Greece evacuates over 70,000 residents for WW2 bomb disposal
Greek authorities have evacuated tens of thousands of people from the country’s second-largest city, Thessaloniki, as a bomb disposal unit got to work on defusing an unexploded World War II air bomb.
The authorities ordered the full evacuation of all residents living within an almost 2-kilometer radius of the site where the bomb was found, primarily the Kordelio-Evosmos and Ambelokipi–Menemen districts, where some 72,000 people live.
Regional security chief Apostolos Tzitzikostas told reporters on Friday that the evacuation was “obligatory” and added that the operation was of an unprecedented scale, as “a bomb of this size has never been found in an area this densely populated” in Greece, according to AFP.
Thessaloniki’s Deputy Governor Voula Patoulidou confirmed this, saying “it is the first time something like this is happening in Greece.” He also stressed that “the transfer of all residents is mandatory and we will go door-to-door to make sure everyone leaves.”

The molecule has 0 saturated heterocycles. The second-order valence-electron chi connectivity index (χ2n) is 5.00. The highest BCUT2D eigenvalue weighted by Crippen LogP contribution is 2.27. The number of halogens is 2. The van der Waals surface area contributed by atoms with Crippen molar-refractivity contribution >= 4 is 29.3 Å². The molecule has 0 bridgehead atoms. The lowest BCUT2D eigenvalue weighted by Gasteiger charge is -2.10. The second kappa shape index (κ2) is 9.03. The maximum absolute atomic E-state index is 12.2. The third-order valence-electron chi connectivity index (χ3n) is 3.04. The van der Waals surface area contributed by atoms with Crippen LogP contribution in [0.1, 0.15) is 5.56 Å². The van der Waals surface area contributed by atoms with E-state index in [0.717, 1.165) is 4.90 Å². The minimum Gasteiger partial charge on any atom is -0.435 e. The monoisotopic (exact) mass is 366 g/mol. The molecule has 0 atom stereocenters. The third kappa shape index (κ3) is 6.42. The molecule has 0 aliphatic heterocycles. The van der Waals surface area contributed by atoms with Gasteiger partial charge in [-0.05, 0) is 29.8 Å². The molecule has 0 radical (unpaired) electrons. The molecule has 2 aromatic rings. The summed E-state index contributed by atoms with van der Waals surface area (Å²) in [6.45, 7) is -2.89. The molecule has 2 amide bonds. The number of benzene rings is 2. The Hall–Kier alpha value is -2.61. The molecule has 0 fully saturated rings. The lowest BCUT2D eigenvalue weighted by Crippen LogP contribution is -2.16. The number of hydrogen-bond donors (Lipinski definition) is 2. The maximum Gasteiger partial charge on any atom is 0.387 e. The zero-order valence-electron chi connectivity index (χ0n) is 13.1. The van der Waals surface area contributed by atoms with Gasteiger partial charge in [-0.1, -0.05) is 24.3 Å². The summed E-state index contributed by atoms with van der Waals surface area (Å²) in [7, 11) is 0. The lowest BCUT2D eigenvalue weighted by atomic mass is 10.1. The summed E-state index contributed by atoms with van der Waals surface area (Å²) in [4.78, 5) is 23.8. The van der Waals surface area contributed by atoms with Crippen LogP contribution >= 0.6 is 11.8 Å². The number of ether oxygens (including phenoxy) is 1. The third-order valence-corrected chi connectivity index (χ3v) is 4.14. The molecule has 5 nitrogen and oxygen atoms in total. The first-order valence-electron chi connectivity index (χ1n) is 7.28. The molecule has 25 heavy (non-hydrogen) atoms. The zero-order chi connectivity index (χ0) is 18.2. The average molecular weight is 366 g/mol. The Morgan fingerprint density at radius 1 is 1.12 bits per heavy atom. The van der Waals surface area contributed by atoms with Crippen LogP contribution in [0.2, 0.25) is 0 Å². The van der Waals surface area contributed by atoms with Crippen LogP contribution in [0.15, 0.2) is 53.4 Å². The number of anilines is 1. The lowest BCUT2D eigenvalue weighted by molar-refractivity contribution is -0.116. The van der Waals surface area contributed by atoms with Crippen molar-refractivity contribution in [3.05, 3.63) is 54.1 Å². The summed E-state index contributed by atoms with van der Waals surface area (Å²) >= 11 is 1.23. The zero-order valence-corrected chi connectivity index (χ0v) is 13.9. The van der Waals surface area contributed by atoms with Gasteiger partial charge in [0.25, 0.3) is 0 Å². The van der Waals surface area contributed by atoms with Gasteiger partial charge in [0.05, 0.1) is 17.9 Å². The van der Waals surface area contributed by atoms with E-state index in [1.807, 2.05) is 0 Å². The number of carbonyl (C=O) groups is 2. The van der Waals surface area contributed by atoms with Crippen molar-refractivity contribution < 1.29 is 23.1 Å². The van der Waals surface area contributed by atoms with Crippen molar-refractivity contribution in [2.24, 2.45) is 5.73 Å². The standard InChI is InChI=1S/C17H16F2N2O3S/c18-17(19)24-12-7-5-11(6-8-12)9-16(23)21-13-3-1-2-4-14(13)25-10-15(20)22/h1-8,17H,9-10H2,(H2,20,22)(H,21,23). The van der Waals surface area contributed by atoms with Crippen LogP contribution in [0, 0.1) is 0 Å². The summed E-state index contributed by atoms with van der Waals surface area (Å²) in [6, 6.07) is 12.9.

The 250-kilogram bomb was unearthed at a depth of 5 meters while road work was being carried out near a petrol station last week.
Buses had been deployed to take residents to local gyms, stadiums, and cafes, and more than 300 disabled people and bedbound patients were evacuated by 20 ambulances, according to the authorities. A nearby refugee camp was also evacuated and its residents taken on a tour of the local archeology museum.
Although a local military spokesman, Colonel Nikos Phanios, told AFP earlier that the operation “could take us up to two days,” sappers managed to remove the explosive mechanism of the bomb within a few hours and people have begun to return to their homes, Athens News Agency reported later Sunday.